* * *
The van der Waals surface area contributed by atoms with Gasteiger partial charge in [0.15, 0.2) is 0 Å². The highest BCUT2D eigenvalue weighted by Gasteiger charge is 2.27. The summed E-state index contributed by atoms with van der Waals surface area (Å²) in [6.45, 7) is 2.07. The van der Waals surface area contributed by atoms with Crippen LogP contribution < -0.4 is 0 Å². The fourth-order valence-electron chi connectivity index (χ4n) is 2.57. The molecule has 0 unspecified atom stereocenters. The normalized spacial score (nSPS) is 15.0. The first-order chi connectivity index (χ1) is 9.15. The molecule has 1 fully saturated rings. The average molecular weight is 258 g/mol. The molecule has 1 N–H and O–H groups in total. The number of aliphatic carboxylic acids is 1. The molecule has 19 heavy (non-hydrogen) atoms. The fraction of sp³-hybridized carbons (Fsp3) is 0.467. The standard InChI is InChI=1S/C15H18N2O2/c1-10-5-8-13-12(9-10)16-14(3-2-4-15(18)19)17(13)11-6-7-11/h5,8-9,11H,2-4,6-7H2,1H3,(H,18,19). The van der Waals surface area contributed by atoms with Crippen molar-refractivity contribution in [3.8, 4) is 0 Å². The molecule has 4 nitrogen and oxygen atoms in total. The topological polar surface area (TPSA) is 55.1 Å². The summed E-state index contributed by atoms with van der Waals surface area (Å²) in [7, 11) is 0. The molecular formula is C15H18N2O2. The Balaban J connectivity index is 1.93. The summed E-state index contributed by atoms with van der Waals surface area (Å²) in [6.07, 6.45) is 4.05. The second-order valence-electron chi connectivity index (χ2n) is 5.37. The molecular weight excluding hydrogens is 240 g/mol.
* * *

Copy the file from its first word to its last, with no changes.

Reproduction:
The van der Waals surface area contributed by atoms with Gasteiger partial charge in [0.15, 0.2) is 0 Å². The highest BCUT2D eigenvalue weighted by Gasteiger charge is 2.27. The summed E-state index contributed by atoms with van der Waals surface area (Å²) in [6.45, 7) is 2.07. The van der Waals surface area contributed by atoms with Crippen LogP contribution < -0.4 is 0 Å². The fourth-order valence-electron chi connectivity index (χ4n) is 2.57. The molecule has 0 unspecified atom stereocenters. The normalized spacial score (nSPS) is 15.0. The first-order chi connectivity index (χ1) is 9.15. The molecule has 1 fully saturated rings. The average molecular weight is 258 g/mol. The molecule has 1 N–H and O–H groups in total. The number of aliphatic carboxylic acids is 1. The molecule has 19 heavy (non-hydrogen) atoms. The fraction of sp³-hybridized carbons (Fsp3) is 0.467. The standard InChI is InChI=1S/C15H18N2O2/c1-10-5-8-13-12(9-10)16-14(3-2-4-15(18)19)17(13)11-6-7-11/h5,8-9,11H,2-4,6-7H2,1H3,(H,18,19). The van der Waals surface area contributed by atoms with Crippen molar-refractivity contribution in [3.8, 4) is 0 Å². The molecule has 4 nitrogen and oxygen atoms in total. The topological polar surface area (TPSA) is 55.1 Å². The summed E-state index contributed by atoms with van der Waals surface area (Å²) in [7, 11) is 0. The molecular formula is C15H18N2O2. The Balaban J connectivity index is 1.93. The summed E-state index contributed by atoms with van der Waals surface area (Å²) in [6.07, 6.45) is 4.05. The second-order valence-electron chi connectivity index (χ2n) is 5.37. The molecular weight excluding hydrogens is 240 g/mol.